To really enhance your knowledge, we’ve created an in-depth article about the fascinating origins and history of Pilates.
Principles of Pilates
During the creation of his Contrology system, Joseph Pilates devised six key principles that he believed were absolutely essential for creating better health through exercise.
Mat-based Pilates comprises of a core set of 34 exercises which primarily focuses on strengthening and stabilising the all-important core region. In the main, these 34 exercises are often too difficult for most exercise participants to be able to perform in their entirety, and so it is common for mat Pilates sessions to breakdown these movements into simpler and less intense exercises.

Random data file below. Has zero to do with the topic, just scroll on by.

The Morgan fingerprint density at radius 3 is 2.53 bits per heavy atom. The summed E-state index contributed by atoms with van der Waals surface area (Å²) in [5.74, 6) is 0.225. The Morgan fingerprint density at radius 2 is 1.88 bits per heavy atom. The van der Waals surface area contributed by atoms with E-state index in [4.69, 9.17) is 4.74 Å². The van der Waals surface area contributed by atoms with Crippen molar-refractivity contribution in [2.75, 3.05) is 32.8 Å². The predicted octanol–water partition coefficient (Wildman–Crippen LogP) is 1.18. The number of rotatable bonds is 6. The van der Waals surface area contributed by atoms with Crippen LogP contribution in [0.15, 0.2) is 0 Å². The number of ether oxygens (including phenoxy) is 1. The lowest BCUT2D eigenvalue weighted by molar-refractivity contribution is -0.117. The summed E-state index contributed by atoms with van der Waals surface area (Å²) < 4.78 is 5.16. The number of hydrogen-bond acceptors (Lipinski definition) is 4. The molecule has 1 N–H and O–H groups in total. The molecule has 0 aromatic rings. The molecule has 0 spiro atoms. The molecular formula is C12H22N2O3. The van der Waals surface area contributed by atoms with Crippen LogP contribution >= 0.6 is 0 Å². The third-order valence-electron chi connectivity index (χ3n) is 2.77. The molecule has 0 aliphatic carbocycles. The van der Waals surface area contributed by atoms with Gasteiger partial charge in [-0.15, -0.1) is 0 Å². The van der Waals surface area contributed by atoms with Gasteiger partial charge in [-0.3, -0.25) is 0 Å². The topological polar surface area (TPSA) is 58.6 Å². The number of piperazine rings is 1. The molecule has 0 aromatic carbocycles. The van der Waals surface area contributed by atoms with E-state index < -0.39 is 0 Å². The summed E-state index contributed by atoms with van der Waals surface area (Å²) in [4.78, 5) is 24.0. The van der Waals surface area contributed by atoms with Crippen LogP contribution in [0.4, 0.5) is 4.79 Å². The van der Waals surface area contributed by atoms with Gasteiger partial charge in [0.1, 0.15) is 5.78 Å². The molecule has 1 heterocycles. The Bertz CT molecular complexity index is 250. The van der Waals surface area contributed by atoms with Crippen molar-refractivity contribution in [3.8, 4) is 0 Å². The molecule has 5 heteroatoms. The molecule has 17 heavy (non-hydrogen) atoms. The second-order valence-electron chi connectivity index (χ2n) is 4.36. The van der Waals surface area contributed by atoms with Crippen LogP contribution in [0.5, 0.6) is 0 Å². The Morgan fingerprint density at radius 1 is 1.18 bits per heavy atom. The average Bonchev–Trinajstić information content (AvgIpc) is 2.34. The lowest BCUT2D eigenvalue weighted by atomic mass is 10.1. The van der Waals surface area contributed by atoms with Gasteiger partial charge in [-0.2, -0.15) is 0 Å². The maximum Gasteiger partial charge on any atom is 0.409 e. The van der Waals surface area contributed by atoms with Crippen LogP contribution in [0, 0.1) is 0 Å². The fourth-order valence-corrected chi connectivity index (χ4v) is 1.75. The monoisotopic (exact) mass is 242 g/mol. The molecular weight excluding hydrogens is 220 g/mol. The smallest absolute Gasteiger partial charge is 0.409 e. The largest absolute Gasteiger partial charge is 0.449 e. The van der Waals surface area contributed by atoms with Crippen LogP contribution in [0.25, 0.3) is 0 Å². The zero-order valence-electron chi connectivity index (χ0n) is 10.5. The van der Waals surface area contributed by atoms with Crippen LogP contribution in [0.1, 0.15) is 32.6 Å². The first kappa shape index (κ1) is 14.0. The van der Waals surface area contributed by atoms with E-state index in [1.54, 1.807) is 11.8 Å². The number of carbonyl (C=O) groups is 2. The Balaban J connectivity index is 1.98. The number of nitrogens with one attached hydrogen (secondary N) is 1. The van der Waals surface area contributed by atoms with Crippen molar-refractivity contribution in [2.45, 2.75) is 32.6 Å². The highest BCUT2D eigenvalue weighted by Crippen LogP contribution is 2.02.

All Pilates exercises, irrespective of whether they are performed on a mat, or using apparatus like the reformer, Cadillac, trapeze, chair or barrel, seek to achieve the same fundamental goal, which is to develop complete coordination of mind, body and to some extent, spirit.
Concentration – Pilates believed that complete and absolute concentration was an important part of the mind-body connection. By allocating sufficient mental and cognitive energy to the exercise, Pilates believed that a wider range of physical and health benefits could be realised by his students.